· Vatican City ·

First Sunday of Advent: 27 November

The Lord’s Advent instigates prayer and protest

 The Lord’s Advent instigates prayer and protest  ING-047
25 November 2022

The time is coming for our indictment as distracted Christians who serve many masters. We profess Christ as Lord while pursuing money, power and the pride of possessing a privileged life. As the world’s forests burn and its waters flood, our personal and collective animosities for those not washed in the blood of our separate tribes spread chaos upon the land. The religious myths that warn of an apocalypse and God’s final judgment upon Earth’s evolutionary experiment are impinging upon our minds, keeping us awake and worried in our beds, if not for ourselves, then for the children. Will the Center hold (W.B. Yeats)?

In Raids on The Unspeakable, the American monk and writer Thomas Merton described the 1960s as a “time of no room.” His words back then are no less prophetic for us who teeter on the cusp of Advent 2022:

“We live in a time of no room, which is the time of the end. The time when everyone is obsessed with lack of time, lack of space, with saving time, conquering space, projecting into time and space the anguish produced within them by the technological furies of size, volume, quantity, speed, number, price, power, and acceleration.”

He stands with those who foresee the “person” reduced to a digital number: “The primordial blessing, ‘increase and multiply,’ has become a hemorrhage of terror. We are numbered in billions and massed together, marched here and there, taxed, armed, worked to the point of insensibility, dazed by information, drugged by entertainment, surfeited with everything, nauseated with humans and with ourselves, nauseated with life.”

Merton’s image for the decades ahead for human beings as a “time of no room:” “As the end approaches, there is no room for quiet. There is no room for solitude. There is no room for thought. There is no room for attention, for the awareness of our state. […] Out of this unutterable void come the armies, the missiles, the weapons, the bombs, the concentration camps, the race riots, the racist murders, and all the other crimes of mass society.”

In the name of God, Advent 2022 must incite private and corporate protest and non-compliance against whatever forces are manipulating us from opportunities to become more fully human beings. Prayer, protest, and what Merton called “a certain non-acquiescence” might be what many of us not in positions of influence have left to fight the “powers” that rule us. Our prayers, protests, and non-acquiescence focus our freedoms on the “one thing necessary,” love of God and neighbor. The place to exercise freedom is best in religious and fully humanistic communities. Only in union will we be encouraged to work in hope in spite of our experiences.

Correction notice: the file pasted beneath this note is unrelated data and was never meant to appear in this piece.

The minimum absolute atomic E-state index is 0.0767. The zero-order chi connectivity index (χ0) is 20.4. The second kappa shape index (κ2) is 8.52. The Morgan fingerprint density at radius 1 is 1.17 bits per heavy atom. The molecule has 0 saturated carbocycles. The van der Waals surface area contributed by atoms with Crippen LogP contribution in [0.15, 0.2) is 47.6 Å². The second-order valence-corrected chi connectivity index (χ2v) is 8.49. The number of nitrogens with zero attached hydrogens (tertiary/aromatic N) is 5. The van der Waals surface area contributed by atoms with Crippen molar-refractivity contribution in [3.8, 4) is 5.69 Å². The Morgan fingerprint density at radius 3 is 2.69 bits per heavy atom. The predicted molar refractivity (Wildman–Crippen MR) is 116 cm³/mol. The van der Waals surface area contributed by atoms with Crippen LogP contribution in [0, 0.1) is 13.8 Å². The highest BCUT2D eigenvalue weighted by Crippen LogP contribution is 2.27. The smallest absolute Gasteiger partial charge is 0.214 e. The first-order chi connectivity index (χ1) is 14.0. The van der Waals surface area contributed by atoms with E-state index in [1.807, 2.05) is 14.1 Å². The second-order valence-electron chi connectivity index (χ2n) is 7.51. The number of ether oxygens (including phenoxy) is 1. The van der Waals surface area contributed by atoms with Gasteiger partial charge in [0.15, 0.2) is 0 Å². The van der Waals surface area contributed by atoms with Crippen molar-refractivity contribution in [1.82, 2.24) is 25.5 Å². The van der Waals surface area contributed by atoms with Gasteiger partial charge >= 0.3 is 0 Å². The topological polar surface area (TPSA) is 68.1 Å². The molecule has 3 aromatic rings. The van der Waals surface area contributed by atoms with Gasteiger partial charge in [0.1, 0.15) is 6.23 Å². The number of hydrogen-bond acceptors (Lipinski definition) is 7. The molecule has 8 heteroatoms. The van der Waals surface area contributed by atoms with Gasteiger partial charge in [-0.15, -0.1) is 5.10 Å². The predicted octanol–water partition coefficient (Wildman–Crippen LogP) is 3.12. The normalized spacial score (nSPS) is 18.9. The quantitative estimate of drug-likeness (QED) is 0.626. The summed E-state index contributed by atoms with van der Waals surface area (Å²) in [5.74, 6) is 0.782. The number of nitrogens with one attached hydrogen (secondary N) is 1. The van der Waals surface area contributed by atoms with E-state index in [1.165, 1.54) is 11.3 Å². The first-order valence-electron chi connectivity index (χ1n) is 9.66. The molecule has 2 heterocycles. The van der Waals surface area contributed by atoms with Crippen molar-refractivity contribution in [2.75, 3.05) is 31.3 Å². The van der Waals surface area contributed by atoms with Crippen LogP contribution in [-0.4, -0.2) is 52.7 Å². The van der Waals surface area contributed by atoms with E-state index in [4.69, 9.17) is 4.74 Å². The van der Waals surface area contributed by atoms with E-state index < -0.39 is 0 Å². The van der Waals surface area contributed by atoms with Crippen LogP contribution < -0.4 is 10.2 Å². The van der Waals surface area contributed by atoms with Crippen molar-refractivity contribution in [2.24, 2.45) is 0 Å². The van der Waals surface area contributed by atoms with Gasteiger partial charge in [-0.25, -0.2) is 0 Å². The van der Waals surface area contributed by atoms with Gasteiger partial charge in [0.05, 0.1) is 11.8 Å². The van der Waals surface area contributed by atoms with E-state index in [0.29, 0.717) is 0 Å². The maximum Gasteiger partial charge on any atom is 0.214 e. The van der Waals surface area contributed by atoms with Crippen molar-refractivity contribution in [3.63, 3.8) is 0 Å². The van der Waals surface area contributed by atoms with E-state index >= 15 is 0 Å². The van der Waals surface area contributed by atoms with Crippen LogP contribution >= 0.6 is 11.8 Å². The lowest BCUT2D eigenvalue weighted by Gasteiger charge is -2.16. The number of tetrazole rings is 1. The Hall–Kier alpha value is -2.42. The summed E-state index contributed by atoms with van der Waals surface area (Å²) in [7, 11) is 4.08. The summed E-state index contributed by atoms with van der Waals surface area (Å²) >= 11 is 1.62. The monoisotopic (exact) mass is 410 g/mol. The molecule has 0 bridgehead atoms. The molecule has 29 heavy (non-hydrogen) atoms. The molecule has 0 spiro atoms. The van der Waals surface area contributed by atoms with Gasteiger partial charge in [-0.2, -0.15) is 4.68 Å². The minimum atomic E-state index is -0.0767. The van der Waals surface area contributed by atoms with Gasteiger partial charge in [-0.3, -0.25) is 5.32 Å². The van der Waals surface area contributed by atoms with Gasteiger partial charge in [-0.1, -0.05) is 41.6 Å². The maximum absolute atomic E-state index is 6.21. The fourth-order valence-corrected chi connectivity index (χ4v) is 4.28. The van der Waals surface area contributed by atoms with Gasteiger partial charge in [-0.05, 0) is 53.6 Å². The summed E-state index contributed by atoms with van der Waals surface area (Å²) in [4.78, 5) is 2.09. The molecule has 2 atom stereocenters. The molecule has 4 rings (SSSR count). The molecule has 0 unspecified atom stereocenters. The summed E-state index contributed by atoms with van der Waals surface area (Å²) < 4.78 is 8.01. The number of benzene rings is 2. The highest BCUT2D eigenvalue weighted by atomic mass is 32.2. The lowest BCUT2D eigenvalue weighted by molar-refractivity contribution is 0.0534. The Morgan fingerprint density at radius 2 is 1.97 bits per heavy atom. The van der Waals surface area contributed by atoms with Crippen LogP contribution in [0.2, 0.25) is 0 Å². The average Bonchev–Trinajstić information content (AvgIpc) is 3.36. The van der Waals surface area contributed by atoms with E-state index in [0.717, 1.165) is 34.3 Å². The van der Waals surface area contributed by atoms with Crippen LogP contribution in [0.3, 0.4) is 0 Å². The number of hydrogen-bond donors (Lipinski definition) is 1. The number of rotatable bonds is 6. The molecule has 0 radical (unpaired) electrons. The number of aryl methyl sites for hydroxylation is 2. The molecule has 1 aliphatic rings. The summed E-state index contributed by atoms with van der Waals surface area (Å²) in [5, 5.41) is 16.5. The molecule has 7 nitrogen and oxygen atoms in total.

“Freedom from what, and for what?” Merton asked. “Freedom from control that is not in some way immanent and personal, a power of love. Religious belief in this higher sense is always a liberation from control by what is less than man [sic], or entirely exterior to the human person. Whoever receives the grace of this kind of religious illumination is given a freedom and an experience which leave them no longer fully and completely subject to the forces of nature, to their bodily and emotional needs, to the merely external dictates of society. The religious person’s attitude to life is independent of the power inevitably exercised over them by natural forces, by the trials and accidents of life, by the pressures of a not always rational collectivity.”

In Conjectures of a Guilty Bystander, Merton restates his view that ‘authentic’ religion inspires freedom: “Freedom from domination, freedom to live one’s own spiritual life, freedom to seek the highest truth, unabashed by any human pressure or collective demand, the ability to say one’s own ‘yes’ and one’s own ‘no’ and not merely echo the ‘yes’ and ‘no’ of the state, party, corporation, army, or system.”

Authentic Christian discipleship is found in Christian communities that offer room for us to exercise our human dignity albeit with the suffering that attends our being alive and always lacking full control. Christian faith frees us to protest together all harm to our neighbors, especially those too poor and beaten down to speak out.

Now is the acceptable time. It is the festival of the Advent of our Lord Jesus Christ: “Be sober and watchful.” Together, we must wake from sleep, pray, protest, and rise up corporately in the Lord!

By Jonathan Montaldo